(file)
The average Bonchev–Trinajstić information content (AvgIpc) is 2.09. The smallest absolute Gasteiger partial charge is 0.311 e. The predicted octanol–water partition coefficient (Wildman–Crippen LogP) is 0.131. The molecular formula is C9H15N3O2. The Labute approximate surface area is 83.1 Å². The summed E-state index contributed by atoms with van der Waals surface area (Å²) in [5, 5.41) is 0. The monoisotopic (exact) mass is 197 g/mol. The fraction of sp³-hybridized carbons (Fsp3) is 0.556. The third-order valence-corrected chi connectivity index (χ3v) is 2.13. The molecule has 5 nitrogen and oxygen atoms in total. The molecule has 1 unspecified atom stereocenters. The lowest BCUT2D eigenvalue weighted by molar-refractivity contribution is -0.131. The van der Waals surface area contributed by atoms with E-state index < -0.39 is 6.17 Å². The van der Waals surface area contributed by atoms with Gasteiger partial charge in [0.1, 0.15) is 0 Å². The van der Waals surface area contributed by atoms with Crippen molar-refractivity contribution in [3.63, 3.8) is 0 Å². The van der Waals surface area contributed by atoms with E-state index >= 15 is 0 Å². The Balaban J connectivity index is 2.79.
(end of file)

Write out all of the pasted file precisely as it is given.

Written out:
The average Bonchev–Trinajstić information content (AvgIpc) is 2.09. The smallest absolute Gasteiger partial charge is 0.311 e. The predicted octanol–water partition coefficient (Wildman–Crippen LogP) is 0.131. The molecular formula is C9H15N3O2. The Labute approximate surface area is 83.1 Å². The summed E-state index contributed by atoms with van der Waals surface area (Å²) in [5, 5.41) is 0. The monoisotopic (exact) mass is 197 g/mol. The fraction of sp³-hybridized carbons (Fsp3) is 0.556. The third-order valence-corrected chi connectivity index (χ3v) is 2.13. The molecule has 5 nitrogen and oxygen atoms in total. The molecule has 1 unspecified atom stereocenters. The lowest BCUT2D eigenvalue weighted by molar-refractivity contribution is -0.131. The van der Waals surface area contributed by atoms with E-state index < -0.39 is 6.17 Å². The van der Waals surface area contributed by atoms with Gasteiger partial charge in [0.1, 0.15) is 0 Å². The van der Waals surface area contributed by atoms with Crippen molar-refractivity contribution in [3.63, 3.8) is 0 Å². The van der Waals surface area contributed by atoms with E-state index >= 15 is 0 Å². The Balaban J connectivity index is 2.79.